Conclaves and concurrent expert evidence: A positive development in Australian legal practice?
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Many Australian courts now prefer pre-hearing meetings of experts (conclaves) being convened to prepare joint reports to identify areas of agreement and disagreement, followed by concurrent expert evidence at trial. This contrasts to the traditional approach where experts did not meet before trial and did not give evidence together. Most judges, lawyers and expert witnesses favour this as a positive development in Australian legal practice, at least for civil disputes. This new approach impacts medical practitioners who are called upon to give expert evidence, or who are parties to disputes before the courts. Arguably, it is too soon to tell whether the relative lack of transparency at the conclave stage will give rise to difficulties in the coronial, disciplinary and criminal arenas.
Impact and interest:
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|Item Type:||Journal Article|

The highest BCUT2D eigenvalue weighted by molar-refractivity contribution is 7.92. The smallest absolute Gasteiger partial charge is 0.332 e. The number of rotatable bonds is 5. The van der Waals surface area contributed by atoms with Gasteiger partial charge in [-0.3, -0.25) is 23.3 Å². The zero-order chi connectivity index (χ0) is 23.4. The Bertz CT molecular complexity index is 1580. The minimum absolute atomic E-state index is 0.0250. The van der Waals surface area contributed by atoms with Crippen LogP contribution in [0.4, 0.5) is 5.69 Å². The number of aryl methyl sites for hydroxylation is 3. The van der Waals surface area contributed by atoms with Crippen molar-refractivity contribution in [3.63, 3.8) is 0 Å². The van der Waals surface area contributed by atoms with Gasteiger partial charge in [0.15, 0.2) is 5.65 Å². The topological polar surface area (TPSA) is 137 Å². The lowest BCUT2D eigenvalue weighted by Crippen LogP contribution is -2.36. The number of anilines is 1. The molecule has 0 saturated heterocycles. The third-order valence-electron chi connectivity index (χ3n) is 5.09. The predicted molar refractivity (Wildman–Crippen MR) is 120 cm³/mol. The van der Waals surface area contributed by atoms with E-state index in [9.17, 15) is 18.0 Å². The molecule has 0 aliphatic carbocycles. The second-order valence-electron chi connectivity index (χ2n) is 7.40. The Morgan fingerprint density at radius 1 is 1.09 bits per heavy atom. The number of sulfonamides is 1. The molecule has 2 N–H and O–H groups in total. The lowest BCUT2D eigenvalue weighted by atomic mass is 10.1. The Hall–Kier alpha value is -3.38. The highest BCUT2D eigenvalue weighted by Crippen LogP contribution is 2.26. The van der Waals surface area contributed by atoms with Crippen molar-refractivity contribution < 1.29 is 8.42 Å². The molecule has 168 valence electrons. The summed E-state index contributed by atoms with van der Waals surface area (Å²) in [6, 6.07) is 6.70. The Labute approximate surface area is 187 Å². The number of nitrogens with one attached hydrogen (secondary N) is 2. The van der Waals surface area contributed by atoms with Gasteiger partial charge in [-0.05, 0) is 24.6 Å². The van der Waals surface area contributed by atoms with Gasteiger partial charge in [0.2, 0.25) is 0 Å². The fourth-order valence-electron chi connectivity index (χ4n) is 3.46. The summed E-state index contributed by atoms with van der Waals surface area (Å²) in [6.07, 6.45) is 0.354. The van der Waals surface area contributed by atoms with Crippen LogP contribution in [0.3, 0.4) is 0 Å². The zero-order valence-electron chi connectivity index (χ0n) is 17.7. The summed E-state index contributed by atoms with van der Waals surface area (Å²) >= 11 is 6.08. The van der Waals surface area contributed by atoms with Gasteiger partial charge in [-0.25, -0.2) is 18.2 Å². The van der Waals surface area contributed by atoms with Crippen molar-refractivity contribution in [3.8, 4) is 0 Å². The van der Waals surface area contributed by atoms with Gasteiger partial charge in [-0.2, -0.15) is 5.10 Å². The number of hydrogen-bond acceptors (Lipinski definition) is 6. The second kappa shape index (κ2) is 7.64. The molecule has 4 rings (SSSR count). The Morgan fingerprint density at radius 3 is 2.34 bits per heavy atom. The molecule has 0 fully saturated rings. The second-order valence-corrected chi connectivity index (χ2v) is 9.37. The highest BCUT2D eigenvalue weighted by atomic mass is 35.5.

|Keywords:||expert evidence, medical litigation, conclaves, hot tubs|
|Subjects:||Australian and New Zealand Standard Research Classification > LAW AND LEGAL STUDIES (180000) > LAW (180100)
Australian and New Zealand Standard Research Classification > LAW AND LEGAL STUDIES (180000) > LAW (180100) > Civil Law and Procedure (180104)
Australian and New Zealand Standard Research Classification > LAW AND LEGAL STUDIES (180000) > LAW (180100) > Tort Law (180126)
|Divisions:||Current > QUT Faculties and Divisions > Faculty of Law
Current > Research Centres > Australian Centre for Health Law Research
Current > Schools > School of Law
|Copyright Owner:||Copyright 2016 Australasian Medical Publishing Company|
|Deposited On:||08 Feb 2016 01:47|
|Last Modified:||15 Feb 2016 18:08|
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